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New commuter parking demanded for HOT lanes

By Potomac Local February 3, 2011 5:00 pm

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(File) Drivers travel past the Pohick Road overpass at Lorton on the new fourth lane that opened Friday on Interstate 95 in Fairfax County. (VDOT)

Woodbridge, Va. –– If developers want Prince William leaders’ support for High Occupancy Toll lanes, they’d better build a new commuter parking lot.

Commuter parking has been the focus of much debate in the Woodbridge in recent weeks, after Potomac Mills mall announced they would reduce commuter parking there by 75 percent.

That left officials looking to find residents new places to park and ride, possibly leasing spaces at local churches.

Any help from the developers of the HOT lanes, Texas-based Fluor, and Transubran in Australia, would be welcome.

“If we are going to drop our opposition to the HOT lanes their developer must agree to build at least 1,000 new commuter parking spaces in eastern Prince William County,” said Stewart.

Many of those spaces should be located near the state’s largest commuter lot, at Horner Road in Woodbridge, he added.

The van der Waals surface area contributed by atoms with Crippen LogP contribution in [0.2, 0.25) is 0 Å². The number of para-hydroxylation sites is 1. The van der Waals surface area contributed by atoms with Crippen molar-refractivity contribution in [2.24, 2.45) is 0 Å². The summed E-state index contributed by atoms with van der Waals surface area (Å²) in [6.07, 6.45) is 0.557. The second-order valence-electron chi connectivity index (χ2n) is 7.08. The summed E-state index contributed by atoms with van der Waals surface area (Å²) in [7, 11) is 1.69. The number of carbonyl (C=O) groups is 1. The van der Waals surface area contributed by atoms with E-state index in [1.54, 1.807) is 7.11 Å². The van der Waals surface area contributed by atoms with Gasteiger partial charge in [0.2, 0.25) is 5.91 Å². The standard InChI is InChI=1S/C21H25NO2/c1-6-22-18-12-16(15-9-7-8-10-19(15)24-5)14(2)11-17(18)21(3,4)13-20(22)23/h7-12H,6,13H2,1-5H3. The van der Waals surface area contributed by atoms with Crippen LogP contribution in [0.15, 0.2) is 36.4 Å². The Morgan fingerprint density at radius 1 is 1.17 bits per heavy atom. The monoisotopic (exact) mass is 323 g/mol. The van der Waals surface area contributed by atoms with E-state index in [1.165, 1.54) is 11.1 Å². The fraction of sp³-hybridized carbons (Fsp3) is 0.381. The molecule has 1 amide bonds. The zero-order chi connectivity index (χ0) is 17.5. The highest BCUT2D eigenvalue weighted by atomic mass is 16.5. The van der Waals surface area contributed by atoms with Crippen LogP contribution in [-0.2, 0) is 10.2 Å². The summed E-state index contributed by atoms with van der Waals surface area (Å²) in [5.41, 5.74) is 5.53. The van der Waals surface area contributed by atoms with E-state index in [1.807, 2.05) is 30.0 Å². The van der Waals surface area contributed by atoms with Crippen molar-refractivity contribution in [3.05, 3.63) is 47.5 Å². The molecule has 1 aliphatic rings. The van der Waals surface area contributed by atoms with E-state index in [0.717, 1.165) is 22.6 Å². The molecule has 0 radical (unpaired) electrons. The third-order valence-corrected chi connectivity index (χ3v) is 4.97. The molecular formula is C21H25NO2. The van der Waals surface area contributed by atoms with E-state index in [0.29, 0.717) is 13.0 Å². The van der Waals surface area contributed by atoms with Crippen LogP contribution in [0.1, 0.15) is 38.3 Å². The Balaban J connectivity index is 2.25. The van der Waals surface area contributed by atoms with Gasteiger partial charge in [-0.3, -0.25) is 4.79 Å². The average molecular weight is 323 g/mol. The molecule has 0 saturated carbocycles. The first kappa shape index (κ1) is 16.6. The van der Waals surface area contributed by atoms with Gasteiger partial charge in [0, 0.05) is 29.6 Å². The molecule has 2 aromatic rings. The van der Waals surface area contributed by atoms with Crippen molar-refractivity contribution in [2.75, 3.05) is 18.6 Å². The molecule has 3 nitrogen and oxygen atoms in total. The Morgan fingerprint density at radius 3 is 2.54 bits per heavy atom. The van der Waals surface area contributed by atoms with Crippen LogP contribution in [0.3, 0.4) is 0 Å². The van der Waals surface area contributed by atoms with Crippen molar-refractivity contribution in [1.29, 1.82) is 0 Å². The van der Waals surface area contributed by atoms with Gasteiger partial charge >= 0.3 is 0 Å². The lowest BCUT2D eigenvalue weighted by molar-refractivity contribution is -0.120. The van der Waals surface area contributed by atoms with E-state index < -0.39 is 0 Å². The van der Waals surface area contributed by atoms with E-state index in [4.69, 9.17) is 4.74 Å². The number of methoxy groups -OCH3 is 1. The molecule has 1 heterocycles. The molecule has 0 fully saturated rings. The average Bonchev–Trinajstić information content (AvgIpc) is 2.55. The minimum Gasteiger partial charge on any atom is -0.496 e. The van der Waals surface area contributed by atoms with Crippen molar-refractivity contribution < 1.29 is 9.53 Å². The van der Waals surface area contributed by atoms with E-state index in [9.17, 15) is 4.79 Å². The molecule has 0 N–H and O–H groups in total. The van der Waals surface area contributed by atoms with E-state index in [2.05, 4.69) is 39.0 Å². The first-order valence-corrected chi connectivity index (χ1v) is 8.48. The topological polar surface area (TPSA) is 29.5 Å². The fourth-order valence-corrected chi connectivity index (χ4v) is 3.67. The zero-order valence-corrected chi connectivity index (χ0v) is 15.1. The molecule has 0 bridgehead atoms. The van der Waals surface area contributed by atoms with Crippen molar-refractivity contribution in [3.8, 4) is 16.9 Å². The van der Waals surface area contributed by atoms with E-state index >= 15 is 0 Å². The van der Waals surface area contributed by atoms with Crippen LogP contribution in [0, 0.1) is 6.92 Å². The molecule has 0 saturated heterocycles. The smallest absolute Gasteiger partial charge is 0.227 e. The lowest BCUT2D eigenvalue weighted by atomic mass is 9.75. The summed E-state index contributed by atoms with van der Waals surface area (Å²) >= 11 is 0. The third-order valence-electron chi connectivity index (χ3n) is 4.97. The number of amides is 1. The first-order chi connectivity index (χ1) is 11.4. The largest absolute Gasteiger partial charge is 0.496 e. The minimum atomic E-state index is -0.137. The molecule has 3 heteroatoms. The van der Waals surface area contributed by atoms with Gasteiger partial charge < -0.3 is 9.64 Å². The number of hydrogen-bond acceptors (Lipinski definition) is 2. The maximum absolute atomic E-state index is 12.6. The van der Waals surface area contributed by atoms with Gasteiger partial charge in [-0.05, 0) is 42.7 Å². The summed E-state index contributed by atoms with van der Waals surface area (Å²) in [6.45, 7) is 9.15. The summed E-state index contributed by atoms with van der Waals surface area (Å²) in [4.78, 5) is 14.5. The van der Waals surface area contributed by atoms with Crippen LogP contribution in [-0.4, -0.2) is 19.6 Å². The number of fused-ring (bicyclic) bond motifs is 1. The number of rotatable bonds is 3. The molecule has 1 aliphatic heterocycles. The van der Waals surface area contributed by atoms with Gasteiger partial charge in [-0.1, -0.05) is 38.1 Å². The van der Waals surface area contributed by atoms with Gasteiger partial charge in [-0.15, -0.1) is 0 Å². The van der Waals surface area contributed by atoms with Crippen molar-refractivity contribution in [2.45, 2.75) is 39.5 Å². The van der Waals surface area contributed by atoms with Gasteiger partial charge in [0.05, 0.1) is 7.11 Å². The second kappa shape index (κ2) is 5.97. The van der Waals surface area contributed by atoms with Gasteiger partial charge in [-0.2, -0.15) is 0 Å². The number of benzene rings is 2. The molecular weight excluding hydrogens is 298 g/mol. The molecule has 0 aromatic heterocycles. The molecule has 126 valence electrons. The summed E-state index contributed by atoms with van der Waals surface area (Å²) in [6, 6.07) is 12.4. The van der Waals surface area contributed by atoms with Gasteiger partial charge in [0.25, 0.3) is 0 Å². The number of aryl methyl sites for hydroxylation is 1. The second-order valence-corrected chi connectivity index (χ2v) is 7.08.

The chairman Thursday said he would be meeting with members of Gov. Robert F. McDonnell’s staff to discuss building the additional parking, but said it was too early to say when he would have a decision about any new parking lot.

Originally apart of the I-95/395 HOT lanes proposed in 2009, Fluor and Transurban offered to pay for and build an additional 3,000 commuter parking spaces along the HOT lanes corridor and a Bus Rapid Transit station in Lorton. A poor economy and lack of investors forced the companies to put those perks under review.

Virginia transportation officials today announced the High Occupancy Vehicle / HOT lanes from Dumfries to Edsall Road in Alexandria will be converted to toll lanes, scrapping plans to build toll lanes on I-395.

Prior to the announcement, Arlington for two years fought the lawsuit claiming federal and state transportation officials failed to complete required environmental studies before building the lanes. While they never got onboard with the lawsuit, Prince William officials have long opposed the lanes, fearing they would have an adverse affect on the slugging community.

With HOT lanes on I-395 off the table, concerns have shifted.

“We are most concerned about preserving and protecting the successful slug and commuter bus system,” said Stewart.

As announced Thursday, the HOT lanes will run from Garrisonville Road (Va. 610) in North Stafford to Edsall Road in Alexandria. Two reversible lanes will be extended south from Dumfries Road (Va. 234) to Va. 610.

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